Our ability to provide fuels and chemicals in a sustainable manner for future generations presents the largest global challenge for reaction engineering in the twenty-first century. The core of the technical problem are the significant physical differences between the carbon sources of the future such as biomass, natural gas, and heavy oils and our current reduced-carbon feedstocks. Our goal is to develop integrated catalytic reactor technologies that permit the utilization of new and exotic feedstocks, while simultaneously allowing atomic level control and access to energy.
Renewable Processes for Production of p-Xylene from Glucose
The production of renewable chemicals from biomass relies on controlled catalytic deoxygenation and rearrangement to monomers with targeted functionality. We have developed a new catalytic reaction system (heterogeneous zeolite catalyst, four phase reactor) which can convert biomass-derived furans such as dimethylfuran to valuable aromatic monomers such as p-xylene (a key feedstock in the production of plastic bottles) with 75% selectivity at high conversion (>90%).
Award/Support: Department of Energy - Energy Frontiers Research Center, Catalysis Center for Energy Innovation (CCEI).
Pyrolysis Chemistry of Biomass and Cellulose
For the last five decades, the chemistry of cellulose pyrolysis has been described by a lumped kinetic model consisting of three steps which predicts the rate of formation of ‘gases, char, and vapors.’ Using our unique technique of thin-film pyrolysis, we have elucidated seven condensed phase reaction pathways (depicted below, black). We have discovered that α-cyclodextrin is a surrogate for cellulose pyrolysis, which has led to a mechanism for furan formation directly from molten cellulose (using molecular dynamics simulation). A new co-pyrolysis technique using isotopically labeled carbohydrates led to the discovery of secondary levoglucosan pathways (depicted below, red). Finally, we have discovered the chain length effect of cellulose, whereby the ratio of end-groups to inner monomers is a key descriptor of cellulose pyrolysis chemistry.
Award/Support: Department of Energy, Early Career Award
New Experimental Techniques for High Temperature Pyrolysis Chemistry
A molecular-level understanding of thermochemical conversion of lignocellulosic materials does not exist resulting from the multi-scale and multi-phase nature of biomass, thereby requiring the development of new experimental techniques. To study lignocellulose chemistry, we developed 'Thin-Film Pyrolysis' (TFP) which utilizes micrometer-thick cellulose samples to achieve isothermal reaction conditions at 500-600 °C (∆T>10^6 K/min) which we have also shown to be absent mass transfer limitations. As shown in the following reaction-transport map, pyrolysis chemistry by TFP occuring within the kinetically-limited regime are the first experiments to provide data on the intrinsic chemistry of cellulose, carbohydrates, and biomass.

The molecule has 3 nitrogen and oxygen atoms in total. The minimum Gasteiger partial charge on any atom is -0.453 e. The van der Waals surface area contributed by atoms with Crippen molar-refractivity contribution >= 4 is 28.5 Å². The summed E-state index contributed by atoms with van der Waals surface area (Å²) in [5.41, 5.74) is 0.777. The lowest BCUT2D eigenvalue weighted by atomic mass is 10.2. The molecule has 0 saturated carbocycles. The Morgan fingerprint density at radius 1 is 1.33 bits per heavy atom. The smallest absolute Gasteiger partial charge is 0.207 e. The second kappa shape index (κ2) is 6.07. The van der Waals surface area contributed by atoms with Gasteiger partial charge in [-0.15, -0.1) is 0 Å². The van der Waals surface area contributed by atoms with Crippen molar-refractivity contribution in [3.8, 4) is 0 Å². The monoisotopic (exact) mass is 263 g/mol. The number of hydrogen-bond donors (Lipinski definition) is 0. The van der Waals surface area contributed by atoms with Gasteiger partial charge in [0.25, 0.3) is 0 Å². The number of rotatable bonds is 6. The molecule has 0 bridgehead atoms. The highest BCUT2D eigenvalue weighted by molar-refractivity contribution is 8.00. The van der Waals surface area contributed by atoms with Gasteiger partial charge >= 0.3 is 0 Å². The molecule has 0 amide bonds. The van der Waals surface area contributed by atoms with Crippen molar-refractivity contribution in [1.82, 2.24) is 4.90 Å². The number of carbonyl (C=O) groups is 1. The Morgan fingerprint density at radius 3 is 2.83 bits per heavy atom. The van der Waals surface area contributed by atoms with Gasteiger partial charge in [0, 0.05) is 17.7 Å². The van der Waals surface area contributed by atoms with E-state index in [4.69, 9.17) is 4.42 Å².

Award: NSF EAGER Award, NSF CAREER Award
Catalytic Processing of Biomass-Derived Oxygenates
The catalytic deoxygenation of biomass-derived aromatics such as furfural, hydroxymethylfurfural, or m-cresol requires the selective removal of oxygen with the use of hydrogen. However, these processes occur in liquid water, which can interact with oxygenates when adsorbed on heterogeneous catalytic surfaces. Using an oxygenated aromatic surrogate, we reveal the role of hydrogen bonding on the adsorbtion and reaction of oxygenated aromatic compounds on Pd and Pt (111) surfaces. Using a combination of experiments, molecular dynamics simulations and density functional theory, we show that hydrogen bonding can alter surface energies by as much as 25% during reaction.
Funding Award: 3M Corporation, Young Faculty Award
Aerosol Generation from High Temperature Molten Biomass
The generation of primary aerosols from biomass during pyrolysis hinders the production of thermochemical biofuels by transporting non-volatile inorganics and organic biopolymers to the gas phase. Using a combination of aerosol chemical characterization, ejection measurements (photography, shown below), and fluid modeling, we reveal the fundamental mechanism of aerosol generation directly from molten cellulose. Aerosols are generated by the collapse of vapor bubbles, and future research will attempt to suppress their formation using inexpensive surfactants directly applied to cellulose and wood fibers.
Highlighted in Science, 2011, 333, 1680.
Integrated Pyrolysis and Catalysis - Reactive flash Volatilization
Conversion of biomass to pyrolysis oil or a clean stream synthesis gasn remains the most economically-challenged step in production of synthetic fuels and chemicals. We developed a single catalytic reactor that mixes air and biomass particles (depicted below) to produce either bio-oil or a H2/CO-rich gas autothermally in milliseconds. This technology was shown to have broad applicability for processing a wide range of feedstocks including plastics, paper, and wood. Also, the addition of CH4 co-reactant was shown to improve the overall yield of carbon monoxide from biomass to over 95%.
Publications: (1) J.L. Colby, et al. Green Chemistry 2010, 12, 378. (2) D. Rennard, et al. Energy & Fuels 2008,22, 1318-1327. (3) J.L. Colby, et al. Green Chemistry 2008, 10, 773-783. (4) P.J. Dauenhauer, Angewandte Chemie 2007, 119, 5968-5971. (5) J.R. Salge, et al. Science 2006, 314, 801-804.
Patents: (1) “Reactive Flash Volatilization of Fluid Fuels” L.D. Schmidt, P.J. Dauenhauer, B.J. Dreyer, U.S. Patent Pending. Application # 60/893,080. (2) “System and Method for Volatilizing Solid Fuels to Produce Synthesis Gas” L.D. Schmidt, P.J. Dauenhauer, B.J. Dreyer, N.J. Degenstein, U.S. Patent Pending. Application #60/893,072 (3) A. Bhan; L. D. Schmidt; J. C. Colby, PJ. Dauenhauer, “Methods of Producing Synthesis Gas using a Carbon Dioxide Feed Component” U.S. Provisional Patent Application Serial No. 61/172,325